Facebook Twitter

India, Pakistan swap N-site lists

Count been going on for 11 years — India 10, Pakistan 6

SHARE India, Pakistan swap N-site lists

NEW DELHI, India — Despite the biggest buildup of troops along the border since their last war in 1971, India and Pakistan carried out a New Year's Day tradition of exchanging lists of nuclear facilities.

The list has been exchanged annually for 11 years under an agreement that prohibits the rivals from attacking each other's nuclear installations. The list includes civilian nuclear power plants and gives the exact location of each.

An Indian foreign ministry official told The Associated Press that India's list covers 10 nuclear installations and facilities and Pakistan's list has six.

In a New Year address, Indian Prime Minister Atal Bihari Vajpayee said India was willing to resume dialogue with its longtime rival but said Pakistan must do more to halt attacks by Islamic militants in India.

Vajpayee and Pakistani President Pervez Musharraf were both to attend a summit of regional leaders in Nepal this week, but there were no plans for a separate meeting between the two.

Indian police on Tuesday blamed Islamic militants for attacks that left six civilians and two soldiers dead in Jammu-Kashmir and neighboring Punjab state. Indian and Pakistani troops also exchanged heavy gunfire overnight in the disputed Kashmir region. No injuries were reported.

Border skirmishes in Kashmir are common, but India and Pakistan have mobilized troops all along their 1,100-mile frontier since a Dec. 13 suicide attack on the Indian Parliament, which India blamed on Pakistan militant groups it said were supported by Pakistan's intelligence agency.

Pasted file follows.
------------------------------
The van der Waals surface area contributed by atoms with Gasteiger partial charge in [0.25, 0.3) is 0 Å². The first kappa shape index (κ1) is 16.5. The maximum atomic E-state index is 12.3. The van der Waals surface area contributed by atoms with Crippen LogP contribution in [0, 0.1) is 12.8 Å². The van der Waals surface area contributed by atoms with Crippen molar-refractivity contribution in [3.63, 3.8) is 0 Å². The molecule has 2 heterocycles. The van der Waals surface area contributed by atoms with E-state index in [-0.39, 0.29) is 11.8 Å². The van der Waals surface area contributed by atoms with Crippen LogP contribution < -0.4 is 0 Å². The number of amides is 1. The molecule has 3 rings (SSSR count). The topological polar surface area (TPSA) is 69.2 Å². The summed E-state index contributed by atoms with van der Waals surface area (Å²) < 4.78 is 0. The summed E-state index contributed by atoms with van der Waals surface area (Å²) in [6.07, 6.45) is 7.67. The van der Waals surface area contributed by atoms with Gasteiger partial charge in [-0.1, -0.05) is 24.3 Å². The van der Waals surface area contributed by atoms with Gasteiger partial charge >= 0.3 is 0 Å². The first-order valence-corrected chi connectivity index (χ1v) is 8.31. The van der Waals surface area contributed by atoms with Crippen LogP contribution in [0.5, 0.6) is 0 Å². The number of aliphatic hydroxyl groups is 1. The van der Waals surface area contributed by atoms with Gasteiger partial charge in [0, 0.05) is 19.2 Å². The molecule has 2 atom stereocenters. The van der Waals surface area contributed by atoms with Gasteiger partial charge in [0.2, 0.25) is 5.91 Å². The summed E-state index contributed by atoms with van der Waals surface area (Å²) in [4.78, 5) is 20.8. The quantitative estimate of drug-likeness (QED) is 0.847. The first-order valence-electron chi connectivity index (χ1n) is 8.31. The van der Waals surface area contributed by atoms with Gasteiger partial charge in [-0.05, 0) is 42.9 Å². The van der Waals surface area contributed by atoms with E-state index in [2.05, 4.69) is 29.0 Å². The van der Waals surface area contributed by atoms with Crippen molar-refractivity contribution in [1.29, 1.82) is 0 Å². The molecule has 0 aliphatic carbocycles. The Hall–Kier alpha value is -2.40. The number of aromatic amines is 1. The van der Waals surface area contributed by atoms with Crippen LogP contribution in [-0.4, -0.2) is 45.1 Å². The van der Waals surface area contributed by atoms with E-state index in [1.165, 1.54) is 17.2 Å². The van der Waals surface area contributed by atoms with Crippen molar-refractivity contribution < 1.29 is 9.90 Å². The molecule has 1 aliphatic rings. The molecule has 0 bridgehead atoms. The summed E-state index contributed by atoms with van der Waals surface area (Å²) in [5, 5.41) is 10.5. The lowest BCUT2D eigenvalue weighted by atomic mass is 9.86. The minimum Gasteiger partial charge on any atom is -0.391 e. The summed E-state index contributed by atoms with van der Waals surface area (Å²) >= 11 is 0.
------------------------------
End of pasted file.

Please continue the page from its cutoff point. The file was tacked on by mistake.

With both the United States and India pressing Pakistan to rein in extremists, Indian officials said earlier this week that Pakistan-based Islamic militants who have fought a bloody insurgency against Indian forces in Kashmir for 12 years were lying low, carrying out few attacks.

More than a dozen Islamic militant groups have been waging a violent campaign in Kashmir since 1989, some seeking independence for Hindu-majority India's only mostly Muslim state and others seeking its merger with Muslim Pakistan. Tens of thousands of people have died.

India accuses Pakistan of sponsoring the militants. Pakistan says it does not fund or train them and has no control over their actions in Kashmir.

Still, under pressure from the United States to crack down on extremists as part of the worldwide U.S.-led campaign against terrorism, Pakistan has frozen the assets of the two groups India blamed for the Parliament attack and arrested their leaders.

India called the arrests a step in the right direction but demanded Pakistan do more to halt attacks in Kashmir.

In his address, Vajpayee called on Pakistan to "take effective steps to stop cross-border terrorism."

After the Parliament attack, tens of thousands of troops have been moved to both sides of the border and shelling has escalated in Kashmir.

India and Pakistan also halted cross-border passenger rail, bus and air travel — although India on Tuesday made an exception to allow two Pakistan International Airlines flights to carry Pakistanis out of New Delhi and the southern port city of Bombay.

India and Pakistan have fought two of their three wars since 1947 over Kashmir, which was divided between them after independence from Britain in 1947.

India and Pakistan tested nuclear weapons in 1998, but both have said there is no chance their current dispute could escalate into a nuclear war.